Optimism as an Organizational Asset


Bill Gates, co-founder of Microsoft and co-chair of the Bill & Melinda Gates Foundation, recently was Time magazine’s first guest editor in its 94-year history. In his opening essay, Gates explains that he decided to edit an issue of Time to share why, on the whole, the world is getting better.

“When you see good things happening, you can channel your energy into driving even more progress,” Gates wrote.

Gates is a self-proclaimed optimist. With Melinda, his wife and co-chair of the Gates Foundation, Gates draws on optimism to set overall direction for the foundation as it helps people all around the world lead healthy, productive lives.

Fast Company magazine also recently turned a spotlight on positive thinking, declaring that the key leadership question of this uncertain era is “What can we do to inspire optimism?” The January issue featured lessons in optimism from dozens of business leaders and entrepreneurs.

“Whatever is going on, your number-one responsibility is to have a mindset that says, ‘We can solve this’,” shared David Miliband, president and CEO of International Rescue Committee, a not-for-profit organization that responds to humanitarian crises throughout the world.

Debra Anderson, co-founder and chief strategy officer at Datavized Technologies, a New York City-based start-up, is quoted as saying, “There will always be challenges, and sometimes it takes a lot of effort to find the silver lining. But what’s the alternative? And who wants to work in that environment?”

Like Gates, Miliband and Anderson, I believe optimism is a highly valuable asset for organizations.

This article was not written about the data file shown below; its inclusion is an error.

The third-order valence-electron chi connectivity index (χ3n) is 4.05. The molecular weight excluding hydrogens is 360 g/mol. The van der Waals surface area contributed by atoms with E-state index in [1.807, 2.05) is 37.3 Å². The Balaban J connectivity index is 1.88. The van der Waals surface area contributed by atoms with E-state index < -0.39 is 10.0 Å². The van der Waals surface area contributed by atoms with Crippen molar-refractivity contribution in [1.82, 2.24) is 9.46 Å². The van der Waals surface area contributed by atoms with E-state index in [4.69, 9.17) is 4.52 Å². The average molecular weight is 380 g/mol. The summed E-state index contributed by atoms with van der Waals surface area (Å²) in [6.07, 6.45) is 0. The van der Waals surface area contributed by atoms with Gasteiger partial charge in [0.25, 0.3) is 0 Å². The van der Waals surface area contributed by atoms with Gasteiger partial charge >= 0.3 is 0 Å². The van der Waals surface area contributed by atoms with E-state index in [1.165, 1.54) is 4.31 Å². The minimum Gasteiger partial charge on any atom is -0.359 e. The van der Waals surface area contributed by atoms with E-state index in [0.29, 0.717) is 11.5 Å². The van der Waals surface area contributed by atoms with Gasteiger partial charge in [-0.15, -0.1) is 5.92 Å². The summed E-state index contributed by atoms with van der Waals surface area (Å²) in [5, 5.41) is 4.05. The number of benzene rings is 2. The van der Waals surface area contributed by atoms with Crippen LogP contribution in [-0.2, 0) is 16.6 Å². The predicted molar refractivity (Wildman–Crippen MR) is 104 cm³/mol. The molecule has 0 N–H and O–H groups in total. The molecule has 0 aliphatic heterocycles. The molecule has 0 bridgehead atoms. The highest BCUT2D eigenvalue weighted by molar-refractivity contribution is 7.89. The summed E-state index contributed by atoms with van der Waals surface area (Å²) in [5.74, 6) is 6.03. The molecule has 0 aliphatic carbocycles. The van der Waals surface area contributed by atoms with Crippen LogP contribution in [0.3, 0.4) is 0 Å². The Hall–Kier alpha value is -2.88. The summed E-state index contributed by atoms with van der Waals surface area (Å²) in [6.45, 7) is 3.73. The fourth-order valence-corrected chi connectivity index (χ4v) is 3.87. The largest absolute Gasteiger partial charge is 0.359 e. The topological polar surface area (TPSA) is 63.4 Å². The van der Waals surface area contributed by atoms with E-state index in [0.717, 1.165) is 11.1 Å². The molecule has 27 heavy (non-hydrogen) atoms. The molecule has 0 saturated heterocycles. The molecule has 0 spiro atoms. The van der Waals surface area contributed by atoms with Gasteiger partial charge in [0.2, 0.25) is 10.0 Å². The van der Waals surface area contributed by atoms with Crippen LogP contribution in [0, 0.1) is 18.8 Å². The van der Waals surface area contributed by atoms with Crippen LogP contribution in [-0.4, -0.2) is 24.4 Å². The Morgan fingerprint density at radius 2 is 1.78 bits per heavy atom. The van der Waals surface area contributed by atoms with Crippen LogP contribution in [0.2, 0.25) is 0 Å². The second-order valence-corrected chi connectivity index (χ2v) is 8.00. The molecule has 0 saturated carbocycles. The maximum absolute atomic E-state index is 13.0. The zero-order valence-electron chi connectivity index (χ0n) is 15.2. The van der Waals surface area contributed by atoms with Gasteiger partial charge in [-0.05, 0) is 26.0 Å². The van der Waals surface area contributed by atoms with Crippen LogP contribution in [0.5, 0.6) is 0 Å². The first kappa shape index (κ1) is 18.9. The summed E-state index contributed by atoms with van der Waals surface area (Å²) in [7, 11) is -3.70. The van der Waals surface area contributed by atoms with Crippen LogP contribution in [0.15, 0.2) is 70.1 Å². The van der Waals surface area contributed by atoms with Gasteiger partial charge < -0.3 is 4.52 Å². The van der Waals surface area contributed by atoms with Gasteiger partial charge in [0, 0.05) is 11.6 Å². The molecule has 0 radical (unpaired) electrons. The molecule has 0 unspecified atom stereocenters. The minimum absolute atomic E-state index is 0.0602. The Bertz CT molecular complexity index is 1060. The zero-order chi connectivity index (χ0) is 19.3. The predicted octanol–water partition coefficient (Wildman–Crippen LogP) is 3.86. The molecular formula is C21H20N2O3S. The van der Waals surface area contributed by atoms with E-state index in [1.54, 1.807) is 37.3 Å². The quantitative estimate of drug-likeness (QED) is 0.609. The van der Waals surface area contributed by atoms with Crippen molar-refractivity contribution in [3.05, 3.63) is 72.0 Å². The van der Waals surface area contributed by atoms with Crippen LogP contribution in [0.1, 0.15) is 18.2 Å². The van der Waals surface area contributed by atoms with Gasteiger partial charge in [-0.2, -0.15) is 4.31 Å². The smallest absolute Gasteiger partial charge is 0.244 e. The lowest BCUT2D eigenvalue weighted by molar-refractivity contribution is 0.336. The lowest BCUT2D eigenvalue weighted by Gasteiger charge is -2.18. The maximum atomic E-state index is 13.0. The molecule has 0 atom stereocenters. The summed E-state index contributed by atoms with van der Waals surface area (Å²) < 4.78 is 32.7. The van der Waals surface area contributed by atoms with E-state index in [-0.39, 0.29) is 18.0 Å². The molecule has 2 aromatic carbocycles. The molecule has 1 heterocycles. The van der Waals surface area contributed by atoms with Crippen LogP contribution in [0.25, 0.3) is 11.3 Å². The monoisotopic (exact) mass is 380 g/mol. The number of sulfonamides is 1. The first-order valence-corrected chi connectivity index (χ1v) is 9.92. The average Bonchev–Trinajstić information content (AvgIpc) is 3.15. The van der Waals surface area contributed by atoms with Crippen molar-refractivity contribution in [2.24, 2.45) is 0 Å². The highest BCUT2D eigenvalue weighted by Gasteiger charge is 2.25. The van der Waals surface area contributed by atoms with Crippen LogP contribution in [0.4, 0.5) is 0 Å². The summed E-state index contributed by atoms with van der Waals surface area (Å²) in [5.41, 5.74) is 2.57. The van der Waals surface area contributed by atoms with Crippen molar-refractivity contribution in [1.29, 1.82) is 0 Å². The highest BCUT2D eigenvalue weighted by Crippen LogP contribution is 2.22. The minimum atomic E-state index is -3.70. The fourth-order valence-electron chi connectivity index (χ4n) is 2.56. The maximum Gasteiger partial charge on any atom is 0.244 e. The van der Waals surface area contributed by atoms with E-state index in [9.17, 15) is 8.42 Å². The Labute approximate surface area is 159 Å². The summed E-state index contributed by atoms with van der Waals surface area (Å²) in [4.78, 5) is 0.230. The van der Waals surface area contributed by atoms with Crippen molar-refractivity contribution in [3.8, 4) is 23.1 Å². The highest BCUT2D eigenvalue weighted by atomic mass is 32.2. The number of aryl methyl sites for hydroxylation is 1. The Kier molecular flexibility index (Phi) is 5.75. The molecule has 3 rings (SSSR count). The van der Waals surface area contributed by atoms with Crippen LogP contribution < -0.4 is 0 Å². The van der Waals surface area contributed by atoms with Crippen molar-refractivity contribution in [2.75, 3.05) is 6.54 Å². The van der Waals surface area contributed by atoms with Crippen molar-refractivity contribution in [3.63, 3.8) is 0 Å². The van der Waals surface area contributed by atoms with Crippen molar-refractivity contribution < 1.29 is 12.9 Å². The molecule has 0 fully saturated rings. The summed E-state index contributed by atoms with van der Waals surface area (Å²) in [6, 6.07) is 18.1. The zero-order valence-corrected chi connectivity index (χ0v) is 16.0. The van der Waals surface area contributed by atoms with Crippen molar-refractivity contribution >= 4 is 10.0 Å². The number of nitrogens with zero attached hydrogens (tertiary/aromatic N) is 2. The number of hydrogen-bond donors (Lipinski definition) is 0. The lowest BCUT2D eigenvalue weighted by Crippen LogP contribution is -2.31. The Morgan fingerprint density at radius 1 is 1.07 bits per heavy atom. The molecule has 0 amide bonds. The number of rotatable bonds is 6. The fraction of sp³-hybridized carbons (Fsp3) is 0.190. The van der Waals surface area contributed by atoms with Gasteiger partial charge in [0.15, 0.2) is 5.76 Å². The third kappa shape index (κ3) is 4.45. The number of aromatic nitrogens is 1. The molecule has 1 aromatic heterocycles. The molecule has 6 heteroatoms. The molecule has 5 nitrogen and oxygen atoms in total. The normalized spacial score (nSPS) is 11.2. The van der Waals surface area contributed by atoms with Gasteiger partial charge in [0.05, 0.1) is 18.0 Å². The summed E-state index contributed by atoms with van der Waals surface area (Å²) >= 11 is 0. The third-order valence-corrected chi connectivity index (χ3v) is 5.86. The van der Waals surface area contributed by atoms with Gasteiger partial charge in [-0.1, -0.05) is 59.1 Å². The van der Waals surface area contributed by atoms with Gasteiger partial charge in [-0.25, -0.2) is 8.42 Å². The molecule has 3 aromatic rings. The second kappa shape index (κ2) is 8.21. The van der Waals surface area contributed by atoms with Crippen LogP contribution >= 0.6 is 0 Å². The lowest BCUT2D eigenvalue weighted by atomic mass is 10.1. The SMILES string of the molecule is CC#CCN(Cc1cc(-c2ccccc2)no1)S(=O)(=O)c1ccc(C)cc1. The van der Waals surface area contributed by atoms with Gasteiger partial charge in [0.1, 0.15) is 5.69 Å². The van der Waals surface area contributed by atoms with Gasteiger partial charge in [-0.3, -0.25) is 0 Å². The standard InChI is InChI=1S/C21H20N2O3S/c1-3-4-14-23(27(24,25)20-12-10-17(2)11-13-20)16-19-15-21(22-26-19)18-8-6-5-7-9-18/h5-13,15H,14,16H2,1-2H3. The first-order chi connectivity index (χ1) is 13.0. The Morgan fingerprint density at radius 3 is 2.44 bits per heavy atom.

Optimism keeps you energized to achieve your vision and motivated to overcome inevitable obstacles.

It rallies people and teams together, bringing out their best in pursuit of a mission, project or cause.

It helps ease stress in stressful situations, clearing the way to solve problems instead of dwell on them.

Science points to the benefits of optimism, too.

Tali Sharot, a neuroscientist known for her research on optimism and author of The Optimism Bias, underscores that optimism inspires us and keeps us moving forward – priceless essentials for organizations to be sure.

“Without optimism, our ancestors might never have ventured far from their tribes and we might all be cave dwellers, still huddled together and dreaming of light and heat,” Sharot wrote in a 2011 contribution for Time. “To make progress, we need to be able to imagine alternative realities — better ones — and we need to believe that we can achieve them. Such faith helps motivate us to pursue our goals.”

Do you consider optimism an asset in your organization? What value does it create for you?


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